ing condemned as heretical by a papal letter of
26 Sept. 1835. Hermes' scholars stoutly de-
fended their orthodoxy, many of them repeatedly
appealing to the pope, but without success.

Hermes, he/mez (called by the Romans
Mercurius, and identified with their own god of
that name), in Greek mythology the son
of Zeus and Maia. According to legend his
birthplace was in the mountains of Cyllene,
Arcadia. Four hours after his birth he invented

the lyre, which he made by killing a tortoise,
and stringing the shell with three or seven
strings. He then sang to it the loves of Zeus
and his rtiother Maia. Having concealed the
lyre in his cradle, he was seized with hunger,
went in the dark evening to Pferia, and stole 50
oxen from the sacred herd of Apollo which he
drove backward and forward to confound then-
tracks; then walking backward himself, he
drove them backward also; and after having
killed two of them near the river Alpheus
roasted and sacrificed a part to the gods. He
concealed the remainder in a cavern. He also
carefully destroyed all traces of them. The
next morning Apollo missed his oxen, and went
in search of them, but he could discover no
traces of them until an old man of Pylos told
him that he had seen a boy driving a herd of
oxen in a very strange manner. Apollo now dis-
covered that Hermes was the thief. He hastened
to Maia. and accused the infant, who pretended
to be asleep, and, not terrified by the threat of the
god that he would hurl him into Tartarus,
steadily maintained his innocence. Apollo, not
deceived by the crafty child, carried his com-
plaint to Zeus. Hermes lied even to him. But
Zeus perceived him to be the offender; but was
not angry with him, and smiling at his cunning;
ordered him to show the place where the oxen
were concealed. To secure him Apollo bound
his hands, but his chains fell off, and the cattle
appeared bound together by twos. Hermes then
began to play upon his newly-invented lyre, at
which Apollo begged the instrument of the in-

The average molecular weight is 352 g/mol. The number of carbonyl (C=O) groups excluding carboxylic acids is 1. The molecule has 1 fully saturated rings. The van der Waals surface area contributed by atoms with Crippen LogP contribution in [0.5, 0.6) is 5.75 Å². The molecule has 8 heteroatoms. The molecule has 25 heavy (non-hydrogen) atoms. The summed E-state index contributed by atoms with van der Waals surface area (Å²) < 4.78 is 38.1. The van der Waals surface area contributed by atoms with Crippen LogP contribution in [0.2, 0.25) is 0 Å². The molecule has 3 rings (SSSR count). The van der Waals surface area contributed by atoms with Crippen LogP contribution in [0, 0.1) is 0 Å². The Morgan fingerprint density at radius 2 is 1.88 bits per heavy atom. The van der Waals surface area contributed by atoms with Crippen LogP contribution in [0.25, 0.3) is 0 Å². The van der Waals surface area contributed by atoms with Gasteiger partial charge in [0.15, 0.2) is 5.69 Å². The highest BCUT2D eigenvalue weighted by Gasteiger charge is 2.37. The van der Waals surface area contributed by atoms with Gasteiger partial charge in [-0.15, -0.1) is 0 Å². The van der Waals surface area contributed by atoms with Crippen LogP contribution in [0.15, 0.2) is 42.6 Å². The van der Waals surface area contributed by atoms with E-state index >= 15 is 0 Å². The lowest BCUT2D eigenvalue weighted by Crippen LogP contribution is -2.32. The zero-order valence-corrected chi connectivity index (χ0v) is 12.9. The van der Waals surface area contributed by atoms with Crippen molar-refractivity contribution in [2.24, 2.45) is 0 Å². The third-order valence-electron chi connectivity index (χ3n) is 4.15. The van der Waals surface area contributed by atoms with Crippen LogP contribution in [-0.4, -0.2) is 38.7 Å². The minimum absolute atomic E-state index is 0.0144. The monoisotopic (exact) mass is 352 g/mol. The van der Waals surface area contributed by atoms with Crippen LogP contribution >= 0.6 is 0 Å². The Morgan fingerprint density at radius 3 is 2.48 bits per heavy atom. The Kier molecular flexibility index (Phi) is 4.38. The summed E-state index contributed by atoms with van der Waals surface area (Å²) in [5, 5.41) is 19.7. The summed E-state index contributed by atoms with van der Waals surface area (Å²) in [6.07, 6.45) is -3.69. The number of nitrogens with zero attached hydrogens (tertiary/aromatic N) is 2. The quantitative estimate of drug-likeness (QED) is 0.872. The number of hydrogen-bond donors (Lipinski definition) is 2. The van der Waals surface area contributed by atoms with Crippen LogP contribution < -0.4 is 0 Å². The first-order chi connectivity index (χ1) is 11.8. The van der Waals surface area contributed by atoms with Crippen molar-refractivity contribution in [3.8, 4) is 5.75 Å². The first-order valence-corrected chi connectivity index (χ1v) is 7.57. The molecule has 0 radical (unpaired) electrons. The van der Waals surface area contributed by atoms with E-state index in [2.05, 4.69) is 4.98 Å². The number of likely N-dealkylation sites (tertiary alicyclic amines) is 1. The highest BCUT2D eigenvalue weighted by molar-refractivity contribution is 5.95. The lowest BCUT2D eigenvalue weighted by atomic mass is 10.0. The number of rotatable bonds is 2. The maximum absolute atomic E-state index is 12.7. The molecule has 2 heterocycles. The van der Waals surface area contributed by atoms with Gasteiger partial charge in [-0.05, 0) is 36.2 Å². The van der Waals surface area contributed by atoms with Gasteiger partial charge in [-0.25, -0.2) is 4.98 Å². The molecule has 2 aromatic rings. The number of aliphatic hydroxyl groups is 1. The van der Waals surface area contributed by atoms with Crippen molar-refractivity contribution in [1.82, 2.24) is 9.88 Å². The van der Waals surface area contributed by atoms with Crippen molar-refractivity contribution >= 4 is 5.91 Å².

ventor, learned of him how to play on it, and
gave him a whip to drive the herd, thenceforth
belonging tr both in common.

The* then concluded a contract with each
other : Hermes promised never to steal Apollo's
lyre or bow; the latter gave him the caduceus.
The ancients represent Hermes as the herald and
messenger of the gods. He conducts the souls
of the departed to the lower world, and is there*
fore the herald of Pluto, and the executor of his
commands. His magic wand had the power to
close the eyes of mortals, to cause dreams, and
wake the slumbering. The qualities requisite
for a herald he possessed in the highest per-
fection, and bestowed them on others — grace,
dignity, and insinuating manners. He was also
the symbol of prudence, cunning, and fraud, and
even of perjury, and was the god of theft and
robbery. In the wars of the giants he wore the
helmet of Pluto, which rendered him invisible,
and slew Hippolytus. When Typhon com-
pelled the gods to fly before him and conceal
themselves in Egypt, he metamorphosed himself
into an ibis. He is also mentioned by Homer
ajs the patron of eloquence, and still more par-
ticularly by Hesiod. Of his inventions Homer
makes no mention. Later writers ascribe to him
the invention of dice, music, geometry, the in-
terpretation of dreams, measures and weights,
the arts of the palaestra, letters, etc. He was
also regarded as the patron of public treaties,
as the guardian of roads, and as the protector of
travelers. He was represented in art as a boy
in the prime of youth, sometimes with the
caduceus, and sometimes with a winged cap.
standing, sitting, or walking. The artists of
later times placed him among the youthful and
beardless gods. The most prominent traits of
his character are vigor and dexterity. In th*

Digitized by



representation of Hermes of a later date the re-
lations of corporeal beauty and mental dexterity

Online LibraryWilfrid RichmondThe Americana: a universal reference library, comprising the arts ..., Volume 10 → online text (page 143 of 185)